Kids coming to camp has been unbelievably invaluable because the first year, we got a few kids in. Then the next year, we got a lot of kids in. ...With our first two classes and the incoming ‘09 class, I would say that 75 percent of the kids that we’ve signed, at least, have been to a camp here -- either a one-day camp or a three-day camp or a skill camp.
So we got a chance to work with them, but they got a chance to know us and build a relationship. Because you want to find kids that are on fire to be in your program. This is not like me trying to talk Heidi Klum into getting married; this is trying to find kids that are good matches. Are they going to be inspired by being coached by John Shoop or Sam Pittman or John Blake or Everett Withers?
And if the chemistry’s right, kids are going to have a lot of success.
In the first couple of years, when I first took the job, we were probably 18 months behind everybody, because all the kids we were trying to recruit that year, and all the kids we were trying to recruit for the next year, had those relationships going with school in the area.
They’d been to Phil Fulmer’s camp when they were a freshmen or a sophomore, so they kind of knew about Clemson or they knew about Virginia Tech, or they knew somebody else. So subsequently, we were always behind.
We were trying to talk somebody out of getting married to somebody that they had been dating for a while.
Now, it's kind of like a level playing field because the kids that we’re talking to now, they didn’t have any preconceived ideas about where they were going their sophomore year, before we had a chance to get to know them.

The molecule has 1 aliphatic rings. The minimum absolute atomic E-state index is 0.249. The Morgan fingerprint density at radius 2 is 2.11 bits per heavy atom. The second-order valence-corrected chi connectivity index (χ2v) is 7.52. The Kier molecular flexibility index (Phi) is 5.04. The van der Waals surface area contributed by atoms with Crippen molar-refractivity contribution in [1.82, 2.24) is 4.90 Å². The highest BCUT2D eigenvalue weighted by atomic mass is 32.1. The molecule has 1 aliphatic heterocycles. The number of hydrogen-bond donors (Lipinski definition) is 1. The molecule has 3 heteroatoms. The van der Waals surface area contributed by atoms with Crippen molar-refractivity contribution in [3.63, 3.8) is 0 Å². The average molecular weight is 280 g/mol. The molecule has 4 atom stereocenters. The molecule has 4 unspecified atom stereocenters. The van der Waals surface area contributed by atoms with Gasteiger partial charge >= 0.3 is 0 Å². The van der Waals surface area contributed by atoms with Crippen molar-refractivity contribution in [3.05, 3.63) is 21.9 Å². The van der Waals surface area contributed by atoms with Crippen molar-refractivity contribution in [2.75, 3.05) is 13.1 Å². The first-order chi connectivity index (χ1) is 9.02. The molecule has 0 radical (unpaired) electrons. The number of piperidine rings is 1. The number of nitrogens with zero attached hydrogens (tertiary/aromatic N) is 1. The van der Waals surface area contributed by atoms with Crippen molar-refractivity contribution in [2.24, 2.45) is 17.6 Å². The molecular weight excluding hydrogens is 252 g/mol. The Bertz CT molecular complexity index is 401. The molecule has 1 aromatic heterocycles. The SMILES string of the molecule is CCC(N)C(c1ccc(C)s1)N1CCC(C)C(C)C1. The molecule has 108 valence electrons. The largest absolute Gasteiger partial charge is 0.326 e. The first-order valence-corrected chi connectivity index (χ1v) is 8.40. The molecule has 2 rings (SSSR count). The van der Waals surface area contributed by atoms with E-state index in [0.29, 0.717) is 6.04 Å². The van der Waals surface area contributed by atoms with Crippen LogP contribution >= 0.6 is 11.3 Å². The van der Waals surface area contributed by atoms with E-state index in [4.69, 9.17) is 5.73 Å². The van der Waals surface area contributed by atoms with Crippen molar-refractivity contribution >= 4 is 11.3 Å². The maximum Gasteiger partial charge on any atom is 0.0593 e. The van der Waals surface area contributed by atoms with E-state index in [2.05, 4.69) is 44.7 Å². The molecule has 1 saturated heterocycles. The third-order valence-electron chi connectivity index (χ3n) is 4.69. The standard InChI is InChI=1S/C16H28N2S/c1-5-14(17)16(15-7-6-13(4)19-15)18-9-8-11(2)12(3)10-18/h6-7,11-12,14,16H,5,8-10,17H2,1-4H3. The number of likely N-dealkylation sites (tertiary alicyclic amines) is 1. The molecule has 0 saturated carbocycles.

Q: With so few senior leaving , how difficult is it to come up with a formula that will keep you within the mandates of signing 25 players a year, and having only 85 athletes on scholarship per year?
A: You never know how many available scholarships you’re going to have. Last year, was it going to be 17, 18, 19, 20? You don't know who’s going to get hurt and have career-ending injuries; you don’t know who is going to graduate, and feel very comfortable and feel like, 'I had a great four-year career; I’m not going to the NFL, but I had a great career, I’m going to get my degree, I’m going to move on with my life.'
You don't know those kinds of things, you don’t know about Hakeem Nicks.
The number we're going to sign next Wednesday would be one less if Hakeem would have said he was staying. Hakeem would have been one of the best recruits we had gotten in ‘09 if he had chosen to stay.
And that’s going to be a mission, that in future years.